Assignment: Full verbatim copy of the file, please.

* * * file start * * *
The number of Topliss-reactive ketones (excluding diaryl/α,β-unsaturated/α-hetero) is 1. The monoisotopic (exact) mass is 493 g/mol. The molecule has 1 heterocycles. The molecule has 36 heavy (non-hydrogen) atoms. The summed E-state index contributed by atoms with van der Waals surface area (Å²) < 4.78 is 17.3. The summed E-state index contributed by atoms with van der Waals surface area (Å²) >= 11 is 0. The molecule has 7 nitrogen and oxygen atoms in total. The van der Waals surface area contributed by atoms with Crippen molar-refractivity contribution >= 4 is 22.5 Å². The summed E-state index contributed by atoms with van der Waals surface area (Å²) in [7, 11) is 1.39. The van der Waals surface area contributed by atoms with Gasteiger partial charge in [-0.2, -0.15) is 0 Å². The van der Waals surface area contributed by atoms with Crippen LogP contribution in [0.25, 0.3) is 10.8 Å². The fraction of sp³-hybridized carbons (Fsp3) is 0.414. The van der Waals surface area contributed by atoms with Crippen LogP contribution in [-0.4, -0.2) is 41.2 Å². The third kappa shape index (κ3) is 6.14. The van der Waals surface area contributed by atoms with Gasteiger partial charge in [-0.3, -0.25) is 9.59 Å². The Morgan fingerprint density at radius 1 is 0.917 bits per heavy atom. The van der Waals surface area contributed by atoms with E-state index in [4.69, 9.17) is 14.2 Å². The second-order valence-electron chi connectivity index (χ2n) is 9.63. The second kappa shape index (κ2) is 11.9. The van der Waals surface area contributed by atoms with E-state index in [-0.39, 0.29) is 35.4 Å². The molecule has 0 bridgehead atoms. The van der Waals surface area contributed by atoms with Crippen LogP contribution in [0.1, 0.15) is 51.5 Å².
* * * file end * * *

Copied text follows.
The number of Topliss-reactive ketones (excluding diaryl/α,β-unsaturated/α-hetero) is 1. The monoisotopic (exact) mass is 493 g/mol. The molecule has 1 heterocycles. The molecule has 36 heavy (non-hydrogen) atoms. The summed E-state index contributed by atoms with van der Waals surface area (Å²) < 4.78 is 17.3. The summed E-state index contributed by atoms with van der Waals surface area (Å²) >= 11 is 0. The molecule has 7 nitrogen and oxygen atoms in total. The van der Waals surface area contributed by atoms with Crippen molar-refractivity contribution >= 4 is 22.5 Å². The summed E-state index contributed by atoms with van der Waals surface area (Å²) in [7, 11) is 1.39. The van der Waals surface area contributed by atoms with Gasteiger partial charge in [-0.2, -0.15) is 0 Å². The van der Waals surface area contributed by atoms with Crippen LogP contribution in [0.25, 0.3) is 10.8 Å². The fraction of sp³-hybridized carbons (Fsp3) is 0.414. The van der Waals surface area contributed by atoms with Crippen LogP contribution in [-0.4, -0.2) is 41.2 Å². The third kappa shape index (κ3) is 6.14. The van der Waals surface area contributed by atoms with Gasteiger partial charge in [-0.3, -0.25) is 9.59 Å². The Morgan fingerprint density at radius 1 is 0.917 bits per heavy atom. The van der Waals surface area contributed by atoms with E-state index in [4.69, 9.17) is 14.2 Å². The second-order valence-electron chi connectivity index (χ2n) is 9.63. The second kappa shape index (κ2) is 11.9. The van der Waals surface area contributed by atoms with E-state index in [-0.39, 0.29) is 35.4 Å². The molecule has 0 bridgehead atoms. The van der Waals surface area contributed by atoms with Crippen LogP contribution in [0.1, 0.15) is 51.5 Å².